The sun rises near the White House on Nov. 8, 2016 in Washington, DC. 
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Team Trump’s Russian communications come into sharper focus

Updated
Maybe we’ve been going about this the wrong way. Perhaps, instead of asking which members of Donald Trump’s team had communications with Russian officials, we should ask which members of Trump’s team didn’t have communications with Russian officials.

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USA Today
reported yesterday on two of the Republican’s policy advisors also meeting with the Russian ambassador months before the U.S. presidential election.
Attorney General Jeff Sessions is not the only member of President Trump’s campaign who spoke to Russian Ambassador Sergey Kislyak at a diplomacy conference connected to the Republican National Convention in July. At least two more members of the Trump campaign’s national security officials also spoke with Kislyak at the event, and several more Trump national security advisers were in attendance.

It’s unknown what the Trump campaign officials who spoke with the ambassador – J.D. Gordon and Carter Page – discussed with him. Those who took part in the events in Cleveland said it is not unusual for presidential campaign teams to interact with diplomats.

However, the newly-revealed communications further contradict months of repeated denials by Trump officials that his campaign had contact with officials representing the Russian government.
As we’ve documented for months, leading members of Team Trump, including the president and vice president, have insisted that there were no pre-election contacts between the Republican campaign and Russian officials. There’s a growing body of evidence that suggests these claims were demonstrably untrue, raising additional questions as to why Trump’s aides felt the need to obscure what actually happened.

Complicating matters further, Carter Page, one of Trump’s unconventional choices for a foreign-policy advisor, told PBS two weeks ago that he “had no meetings” last year with any Russian officials. Last night, however, following the release of the USA Today report, Page told MSNBC’s Chris Hayes that he does not deny meeting Sergey Kislyak in Cleveland during the Republican National Convention.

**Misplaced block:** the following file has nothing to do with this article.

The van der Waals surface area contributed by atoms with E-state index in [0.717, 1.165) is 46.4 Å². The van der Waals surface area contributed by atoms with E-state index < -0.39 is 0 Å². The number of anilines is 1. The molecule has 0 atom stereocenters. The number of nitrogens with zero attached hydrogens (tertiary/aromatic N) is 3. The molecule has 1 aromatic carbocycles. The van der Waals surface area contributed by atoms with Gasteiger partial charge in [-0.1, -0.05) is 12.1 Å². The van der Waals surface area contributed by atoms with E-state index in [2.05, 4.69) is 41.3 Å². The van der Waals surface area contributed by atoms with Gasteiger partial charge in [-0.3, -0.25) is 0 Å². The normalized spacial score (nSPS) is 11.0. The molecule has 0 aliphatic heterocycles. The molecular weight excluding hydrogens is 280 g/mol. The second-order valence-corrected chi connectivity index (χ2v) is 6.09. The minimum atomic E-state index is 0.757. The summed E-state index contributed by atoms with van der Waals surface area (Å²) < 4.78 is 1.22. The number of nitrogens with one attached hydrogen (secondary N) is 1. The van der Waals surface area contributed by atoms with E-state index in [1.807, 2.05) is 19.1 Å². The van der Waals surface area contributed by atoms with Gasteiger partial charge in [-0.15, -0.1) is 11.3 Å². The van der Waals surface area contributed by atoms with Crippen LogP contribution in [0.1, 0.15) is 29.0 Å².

Did any other members of Team Trump meet with the Russian ambassador? As a matter of fact, yes.
Michael T. Flynn, then Donald J. Trump’s incoming national security adviser, had a previously undisclosed meeting with the Russian ambassador in December to “establish a line of communication” between the new administration and the Russian government, the White House said on Thursday.

Jared Kushner, Mr. Trump’s son-in-law and now a senior adviser, also participated in the meeting at Trump Tower with Mr. Flynn and Sergey I. Kislyak, the Russian ambassador.
The New York Times’ report added that the December meeting “came at a crucial time, just as the Obama White House was preparing to sanction Russia and publicly make its case that Moscow had interfered with the 2016 election.”

A Politico reporter also noted that the Russian ambassador wasn’t seen entering Trump Tower for this meeting, which suggests Kislyak was “deliberately brought in the back way” for reasons that are still unclear.

Before Trump’s allies start denouncing these revelations as “fake news,” it’s worth noting that the Times’ report is based on information voluntarily disclosed yesterday by the White House. It represents a shift in media strategy from Team Trump: proactively releasing information rather than waiting for journalists to uncover it.

Regardless, the number of people close to Trump who had private meetings with Russian officials continues to grow, and several of these people – including Jeff Sessions, Michael Flynn, and Carter Page – appear to have lied about it.

The fact that White House Press Secretary Sean Spicer argued earlier this week that the Russia scandal had run its course, and there was nothing more to talk about, is increasingly hilarious.

Donald Trump, Russia and Scandals

Team Trump's Russian communications come into sharper focus

Updated